I don’t want GLBT bookstores to die. But I’ve got no nostalgia about it, and nostalgia seems to be the primary source of sadness for much of the bookstore-mourning community. These bookstores changed lives and their legacy is important. But it’s possible to respect and pay homage to the gay bookstores’ historical social function while transitioning to a new business model, reliant on unique services and products and events rather than the original “safe space.”

I don’t like GLBT bookstores for “community” — to be honest, I’m one of those shoppers frequently mistaken for a potential shoplifter because I don’t acknowledge salespeople or make eye contact with anyone. I just like ALL THE BOOKS!!!


Running this website for the last two years has given me a fairly comprehensive view of a certain generation of book-reading lesbians. Therefore I’m fully ready to do that obnoxious thing over-entitled twentysomething web-brats do where I tell you what I like and dislike about the world you’ve put decades of blood/sweat/tears into.

Let’s begin!

Ideas Regarding the Future of Gay Bookstores


LGBT Bookstores Will Never Win the Price Wars on New Books

Brett Serwalt of Obelisk Bookstore in San Diego
“We need to be realistic. The writing is on the wall: people LOVE the Internet, and apparently no brick & mortar store can ever compete on price. Not Borders, not Obelisk. At the same time, I still see a market for boutique book selling.”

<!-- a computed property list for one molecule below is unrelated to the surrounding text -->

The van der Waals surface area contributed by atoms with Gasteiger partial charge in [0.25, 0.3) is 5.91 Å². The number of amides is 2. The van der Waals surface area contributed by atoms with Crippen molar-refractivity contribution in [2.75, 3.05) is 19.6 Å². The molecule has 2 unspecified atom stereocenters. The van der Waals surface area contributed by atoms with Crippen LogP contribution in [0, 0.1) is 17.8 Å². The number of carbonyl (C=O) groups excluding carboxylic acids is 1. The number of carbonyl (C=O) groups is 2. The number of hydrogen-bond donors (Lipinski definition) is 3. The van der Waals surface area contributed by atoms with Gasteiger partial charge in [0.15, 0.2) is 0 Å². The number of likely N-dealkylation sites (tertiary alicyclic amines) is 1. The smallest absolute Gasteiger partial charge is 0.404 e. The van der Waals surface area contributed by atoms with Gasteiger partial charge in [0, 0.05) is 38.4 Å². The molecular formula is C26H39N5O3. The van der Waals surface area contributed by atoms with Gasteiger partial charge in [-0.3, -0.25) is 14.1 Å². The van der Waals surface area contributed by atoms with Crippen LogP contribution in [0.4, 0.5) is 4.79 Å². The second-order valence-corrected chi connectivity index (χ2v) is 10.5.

Indeed. Despite my addiction to bookstores and stated preference for radical lesbian socialist shitheadism over corporate monarchy — I buy almost all my books online. It’s cheaper/faster. Furthermore, without Amazon, I don’t think I would’ve bought most of the books I do buy. I would’ve perhaps boarded the BART to pick up Michelle Tea’s Rent Girl, but I wouldn’t have last-minute shipped Michelle Tea’s The Beautiful to a writer who needed it ASAP for a Pure Poetry piece. Furthermore, I decided to bring Julia Serano’s Whipping Girl on my 14-hour train ride to Palm Springs about an hour before leaving — I downloaded it for my kindle. Also, Autostraddle’s Amazon Associates Account is one of our primary revenue streams, so I encourage others to do the same.

But most indies sell online now, and can even sell ebooks from their websites. Used books are actually cheaper IRL. Stocking tons of magazines works, too, like this independent bookstore in Tulsa. I would’ve gone anywhere to find Frankie on DIVA UK. I did, actually.

Amazon’s #1 Weakness: It’s a Robot

Amazon’s placed a Sense & Sensibility e-book, Incidents in the Life of a Slave Girl and The Women’s Bible (a 19th century feminist classic) in its Top Ten Bestselling Gay & Lesbian Books. Also, apparently Amazon thinks Augusten Burroughs is the only gay author ever — but LGBT bookstores know better. Those clean, well-organized spaces can work wonders. The Listmania! feature on Amazon is super popular but it also works on the shelves.